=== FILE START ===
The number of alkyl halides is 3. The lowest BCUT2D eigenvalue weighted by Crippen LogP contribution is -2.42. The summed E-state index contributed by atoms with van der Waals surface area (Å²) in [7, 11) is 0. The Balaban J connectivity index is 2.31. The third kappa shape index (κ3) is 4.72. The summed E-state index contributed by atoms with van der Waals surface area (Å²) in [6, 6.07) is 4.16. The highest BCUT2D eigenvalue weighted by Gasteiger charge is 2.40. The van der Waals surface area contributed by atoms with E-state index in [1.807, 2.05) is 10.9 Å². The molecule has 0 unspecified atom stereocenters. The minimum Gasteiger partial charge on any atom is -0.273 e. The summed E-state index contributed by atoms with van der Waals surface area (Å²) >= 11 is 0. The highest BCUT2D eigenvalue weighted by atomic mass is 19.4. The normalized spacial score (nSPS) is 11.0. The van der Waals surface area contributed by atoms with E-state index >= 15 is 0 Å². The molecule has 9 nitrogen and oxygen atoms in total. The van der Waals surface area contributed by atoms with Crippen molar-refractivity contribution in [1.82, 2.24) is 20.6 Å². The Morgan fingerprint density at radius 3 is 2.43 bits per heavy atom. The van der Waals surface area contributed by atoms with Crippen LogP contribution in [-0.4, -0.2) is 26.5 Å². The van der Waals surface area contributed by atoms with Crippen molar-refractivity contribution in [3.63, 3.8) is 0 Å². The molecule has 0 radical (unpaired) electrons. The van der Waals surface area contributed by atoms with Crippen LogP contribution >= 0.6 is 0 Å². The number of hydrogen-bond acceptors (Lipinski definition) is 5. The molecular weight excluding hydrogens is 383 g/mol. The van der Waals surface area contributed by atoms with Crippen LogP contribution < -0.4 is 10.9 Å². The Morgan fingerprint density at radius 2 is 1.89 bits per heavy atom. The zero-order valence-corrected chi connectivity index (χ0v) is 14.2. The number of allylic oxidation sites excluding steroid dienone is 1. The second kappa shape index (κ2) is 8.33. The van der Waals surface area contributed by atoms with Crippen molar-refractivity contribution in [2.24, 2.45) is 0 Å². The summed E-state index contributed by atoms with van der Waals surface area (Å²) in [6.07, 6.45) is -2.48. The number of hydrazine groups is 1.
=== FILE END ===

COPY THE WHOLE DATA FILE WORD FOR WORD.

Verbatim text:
The number of alkyl halides is 3. The lowest BCUT2D eigenvalue weighted by Crippen LogP contribution is -2.42. The summed E-state index contributed by atoms with van der Waals surface area (Å²) in [7, 11) is 0. The Balaban J connectivity index is 2.31. The third kappa shape index (κ3) is 4.72. The summed E-state index contributed by atoms with van der Waals surface area (Å²) in [6, 6.07) is 4.16. The highest BCUT2D eigenvalue weighted by Gasteiger charge is 2.40. The van der Waals surface area contributed by atoms with E-state index in [1.807, 2.05) is 10.9 Å². The molecule has 0 unspecified atom stereocenters. The minimum Gasteiger partial charge on any atom is -0.273 e. The summed E-state index contributed by atoms with van der Waals surface area (Å²) >= 11 is 0. The highest BCUT2D eigenvalue weighted by atomic mass is 19.4. The normalized spacial score (nSPS) is 11.0. The van der Waals surface area contributed by atoms with E-state index >= 15 is 0 Å². The molecule has 9 nitrogen and oxygen atoms in total. The van der Waals surface area contributed by atoms with Crippen molar-refractivity contribution in [1.82, 2.24) is 20.6 Å². The Morgan fingerprint density at radius 3 is 2.43 bits per heavy atom. The van der Waals surface area contributed by atoms with Crippen LogP contribution in [-0.4, -0.2) is 26.5 Å². The van der Waals surface area contributed by atoms with Crippen molar-refractivity contribution in [3.63, 3.8) is 0 Å². The molecule has 0 radical (unpaired) electrons. The van der Waals surface area contributed by atoms with Crippen LogP contribution >= 0.6 is 0 Å². The number of hydrogen-bond acceptors (Lipinski definition) is 5. The molecular weight excluding hydrogens is 383 g/mol. The van der Waals surface area contributed by atoms with Crippen LogP contribution < -0.4 is 10.9 Å². The Morgan fingerprint density at radius 2 is 1.89 bits per heavy atom. The zero-order valence-corrected chi connectivity index (χ0v) is 14.2. The number of allylic oxidation sites excluding steroid dienone is 1. The second kappa shape index (κ2) is 8.33. The van der Waals surface area contributed by atoms with Crippen molar-refractivity contribution in [2.24, 2.45) is 0 Å². The summed E-state index contributed by atoms with van der Waals surface area (Å²) in [6.07, 6.45) is -2.48. The number of hydrazine groups is 1.